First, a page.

Amazing Soundtrack: I really enjoyed this soundtrack because it was subtle, yet beautiful, and took full advantage of traditional instruments. “웅산” by 인연 was probably my favorite of the vocal tracks. I absolutely loved this soft, heartfelt ballad, with gentle piano rifts to compliment the more romantic or contemplative and melancholic scenes. “산촌별곡” was a tune as funny as the comedic scenes it was applied to. It totally encapsulated the tomfoolery exhibited by Yong, Bong Soon, Kong He, and his other outlandish friends. I really enjoyed the way this instrumental perfectly captured the jestful nature of our quirky hero. The opening song, “외로운 발자국,” was used as Iljimae’s main theme and I thought this fit the whole “comic book hero” vibe quite well. Some other tracks I enjoyed were “붉은 그림자,” which made great use of drums, trumpet and violin; “은행나무 언덕 유열” which had soft mesmerizing vocals paired with traditional instruments; and finally, “회상 원제 아도니스 놀이터,” which was predominantly traditional instruments without any vocals. I’ve only named a few tracks here, but honestly there wasn’t a disappointing one in the bunch for me. Overall, it was a really nice selection that was perfectly appropriate for the historical setting.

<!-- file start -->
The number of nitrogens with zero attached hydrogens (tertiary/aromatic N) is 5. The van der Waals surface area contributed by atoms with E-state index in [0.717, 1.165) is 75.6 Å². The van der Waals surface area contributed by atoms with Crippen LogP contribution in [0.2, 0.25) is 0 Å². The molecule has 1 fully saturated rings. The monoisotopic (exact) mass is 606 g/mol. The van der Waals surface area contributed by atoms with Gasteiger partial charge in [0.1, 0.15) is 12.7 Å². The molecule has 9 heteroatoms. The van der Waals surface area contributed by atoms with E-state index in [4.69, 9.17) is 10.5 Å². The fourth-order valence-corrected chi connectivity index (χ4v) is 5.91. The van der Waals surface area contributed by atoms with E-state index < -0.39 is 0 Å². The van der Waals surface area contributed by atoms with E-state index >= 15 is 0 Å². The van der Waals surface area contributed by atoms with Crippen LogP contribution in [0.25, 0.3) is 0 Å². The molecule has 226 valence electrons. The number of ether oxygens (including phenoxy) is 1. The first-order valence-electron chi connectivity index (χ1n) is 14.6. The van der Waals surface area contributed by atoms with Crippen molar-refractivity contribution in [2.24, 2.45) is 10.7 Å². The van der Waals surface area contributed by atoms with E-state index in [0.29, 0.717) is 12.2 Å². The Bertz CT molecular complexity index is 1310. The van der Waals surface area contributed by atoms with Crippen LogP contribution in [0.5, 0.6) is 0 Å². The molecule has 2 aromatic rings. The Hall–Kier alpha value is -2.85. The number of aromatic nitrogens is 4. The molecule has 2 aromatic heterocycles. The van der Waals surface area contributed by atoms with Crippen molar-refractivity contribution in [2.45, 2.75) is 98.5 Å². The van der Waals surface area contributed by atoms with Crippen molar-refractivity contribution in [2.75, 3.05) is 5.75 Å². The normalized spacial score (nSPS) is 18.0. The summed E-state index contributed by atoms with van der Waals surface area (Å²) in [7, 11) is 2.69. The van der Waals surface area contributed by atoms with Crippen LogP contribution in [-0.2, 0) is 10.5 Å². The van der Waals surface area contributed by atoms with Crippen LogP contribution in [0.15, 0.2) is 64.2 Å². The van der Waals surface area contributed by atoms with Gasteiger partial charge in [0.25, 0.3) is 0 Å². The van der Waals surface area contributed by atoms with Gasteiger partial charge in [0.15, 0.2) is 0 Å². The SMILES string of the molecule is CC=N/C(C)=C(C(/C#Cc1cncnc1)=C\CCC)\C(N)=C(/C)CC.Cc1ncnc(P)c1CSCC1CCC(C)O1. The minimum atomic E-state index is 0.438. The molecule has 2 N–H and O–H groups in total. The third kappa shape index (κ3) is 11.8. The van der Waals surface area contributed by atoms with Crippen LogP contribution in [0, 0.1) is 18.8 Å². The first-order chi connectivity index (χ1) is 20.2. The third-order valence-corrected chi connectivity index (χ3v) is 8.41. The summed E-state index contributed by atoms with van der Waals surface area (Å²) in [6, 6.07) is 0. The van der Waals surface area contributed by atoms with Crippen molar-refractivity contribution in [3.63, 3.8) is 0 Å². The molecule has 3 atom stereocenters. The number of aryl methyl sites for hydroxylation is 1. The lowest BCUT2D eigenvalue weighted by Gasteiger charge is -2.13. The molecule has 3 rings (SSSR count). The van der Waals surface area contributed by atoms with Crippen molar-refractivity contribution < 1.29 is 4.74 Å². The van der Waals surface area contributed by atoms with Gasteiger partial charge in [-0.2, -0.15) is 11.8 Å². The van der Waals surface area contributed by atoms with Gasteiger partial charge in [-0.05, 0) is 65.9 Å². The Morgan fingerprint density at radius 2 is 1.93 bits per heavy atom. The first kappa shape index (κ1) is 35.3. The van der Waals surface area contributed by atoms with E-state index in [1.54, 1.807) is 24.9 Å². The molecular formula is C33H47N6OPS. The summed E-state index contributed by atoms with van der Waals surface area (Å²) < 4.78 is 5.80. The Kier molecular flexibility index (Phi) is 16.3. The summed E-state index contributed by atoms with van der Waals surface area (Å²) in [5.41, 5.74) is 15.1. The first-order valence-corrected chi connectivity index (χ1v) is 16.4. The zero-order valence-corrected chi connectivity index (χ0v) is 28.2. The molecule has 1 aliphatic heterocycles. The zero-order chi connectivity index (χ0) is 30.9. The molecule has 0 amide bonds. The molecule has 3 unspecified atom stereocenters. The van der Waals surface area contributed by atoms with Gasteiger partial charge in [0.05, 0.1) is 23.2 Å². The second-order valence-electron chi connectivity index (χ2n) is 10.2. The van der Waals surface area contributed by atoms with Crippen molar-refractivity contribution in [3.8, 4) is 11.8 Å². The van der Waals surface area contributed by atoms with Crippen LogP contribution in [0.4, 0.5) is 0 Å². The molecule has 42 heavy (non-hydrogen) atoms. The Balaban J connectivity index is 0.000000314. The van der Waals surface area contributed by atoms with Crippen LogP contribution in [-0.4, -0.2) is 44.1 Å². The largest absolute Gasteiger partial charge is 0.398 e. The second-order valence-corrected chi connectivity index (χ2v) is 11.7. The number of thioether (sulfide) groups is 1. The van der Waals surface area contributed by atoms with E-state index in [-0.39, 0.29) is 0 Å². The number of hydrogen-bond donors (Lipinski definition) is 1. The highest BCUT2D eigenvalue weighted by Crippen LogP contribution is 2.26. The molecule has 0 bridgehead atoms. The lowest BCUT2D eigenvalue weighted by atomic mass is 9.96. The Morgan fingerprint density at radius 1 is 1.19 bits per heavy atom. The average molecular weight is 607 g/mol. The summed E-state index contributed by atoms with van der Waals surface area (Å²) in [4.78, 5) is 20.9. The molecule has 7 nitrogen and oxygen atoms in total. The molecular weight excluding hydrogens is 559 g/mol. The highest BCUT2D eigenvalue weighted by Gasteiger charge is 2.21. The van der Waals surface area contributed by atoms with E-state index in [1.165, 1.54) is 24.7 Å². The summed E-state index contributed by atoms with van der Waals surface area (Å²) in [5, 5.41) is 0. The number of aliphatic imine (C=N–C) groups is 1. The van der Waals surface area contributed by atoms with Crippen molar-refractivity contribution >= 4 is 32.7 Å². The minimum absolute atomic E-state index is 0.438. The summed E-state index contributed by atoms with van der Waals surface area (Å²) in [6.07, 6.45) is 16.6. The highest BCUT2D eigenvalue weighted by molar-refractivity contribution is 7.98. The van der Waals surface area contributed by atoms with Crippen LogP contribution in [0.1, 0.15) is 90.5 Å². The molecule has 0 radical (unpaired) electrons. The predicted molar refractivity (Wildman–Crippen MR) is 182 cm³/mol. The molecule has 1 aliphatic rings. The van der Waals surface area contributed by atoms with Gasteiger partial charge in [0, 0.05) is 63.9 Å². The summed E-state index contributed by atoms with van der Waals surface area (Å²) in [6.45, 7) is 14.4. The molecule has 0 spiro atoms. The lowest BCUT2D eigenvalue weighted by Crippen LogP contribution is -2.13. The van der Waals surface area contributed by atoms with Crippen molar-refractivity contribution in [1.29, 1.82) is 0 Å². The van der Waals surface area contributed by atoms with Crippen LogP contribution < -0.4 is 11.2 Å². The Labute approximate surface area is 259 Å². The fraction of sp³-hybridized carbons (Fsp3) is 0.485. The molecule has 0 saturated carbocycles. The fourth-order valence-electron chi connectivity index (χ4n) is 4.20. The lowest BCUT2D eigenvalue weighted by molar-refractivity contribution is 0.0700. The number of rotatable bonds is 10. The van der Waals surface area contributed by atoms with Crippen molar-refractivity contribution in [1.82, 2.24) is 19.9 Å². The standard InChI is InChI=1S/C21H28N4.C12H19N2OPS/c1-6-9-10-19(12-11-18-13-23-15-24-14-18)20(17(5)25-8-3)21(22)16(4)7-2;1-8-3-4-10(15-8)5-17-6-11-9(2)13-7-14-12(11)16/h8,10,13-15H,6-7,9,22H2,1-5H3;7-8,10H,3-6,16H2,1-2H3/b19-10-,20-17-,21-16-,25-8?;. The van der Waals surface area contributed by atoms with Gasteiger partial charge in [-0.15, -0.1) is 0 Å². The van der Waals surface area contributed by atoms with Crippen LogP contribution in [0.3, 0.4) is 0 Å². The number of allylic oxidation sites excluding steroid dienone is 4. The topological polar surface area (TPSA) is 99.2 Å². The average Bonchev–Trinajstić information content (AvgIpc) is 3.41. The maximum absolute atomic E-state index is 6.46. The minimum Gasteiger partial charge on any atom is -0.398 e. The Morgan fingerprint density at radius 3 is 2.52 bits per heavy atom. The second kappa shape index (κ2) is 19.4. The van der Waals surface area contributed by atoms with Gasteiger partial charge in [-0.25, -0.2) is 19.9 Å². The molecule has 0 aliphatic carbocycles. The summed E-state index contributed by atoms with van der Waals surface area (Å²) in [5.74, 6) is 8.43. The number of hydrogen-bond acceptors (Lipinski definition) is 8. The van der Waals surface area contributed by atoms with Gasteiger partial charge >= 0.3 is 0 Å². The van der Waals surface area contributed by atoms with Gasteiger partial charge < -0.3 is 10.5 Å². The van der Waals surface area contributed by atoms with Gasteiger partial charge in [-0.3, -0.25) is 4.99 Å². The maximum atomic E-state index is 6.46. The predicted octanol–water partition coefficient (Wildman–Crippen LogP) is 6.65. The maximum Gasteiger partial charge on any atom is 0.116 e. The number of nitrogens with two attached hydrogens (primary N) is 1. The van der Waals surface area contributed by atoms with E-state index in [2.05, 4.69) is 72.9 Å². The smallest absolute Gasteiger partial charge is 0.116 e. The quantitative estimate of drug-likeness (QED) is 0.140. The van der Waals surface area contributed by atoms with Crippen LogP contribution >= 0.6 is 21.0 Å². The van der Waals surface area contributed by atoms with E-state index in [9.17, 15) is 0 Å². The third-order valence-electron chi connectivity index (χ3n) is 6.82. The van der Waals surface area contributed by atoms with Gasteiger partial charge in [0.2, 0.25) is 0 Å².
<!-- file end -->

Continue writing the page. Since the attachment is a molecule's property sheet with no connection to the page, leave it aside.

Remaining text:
Non-Romantic Focus: Many will have objections to this, but I’d consider the lack of romance in this drama to be a strength. This is a story which could have easily been bogged down by unnecessary fluff material, so I was glad the love stories were kept to a bare minimum. That being said, I did somewhat appreciate that there was a touch of this kind of thing included. Personally, I was team Yong x Bong Soon. Eun Chae was far more infatuated with the concept of Iljimae being a sort of social justice figure for the people, and therefore became enamored with this facet of his persona. However, she did not have very fond feelings for Yong, whom she was quick to pass wrongful judgements about. On the other hand, Bong Soon was in love with every piece of Iljimae’s identity. Gyeom was her childhood savior and first love, Yong was the troublemaker playboy that made her laugh but also gave her a run for her money (quite literally), and Iljimae was a hero who helped relieve some of the burdens from which the lower class people, like her, were suffering from. I feel as though Yong/Iljimae had love in his heart for each woman. The Yong part of his personality being more suited to Bong Soon, while his Iljimae side was more in tune with Eun Chae.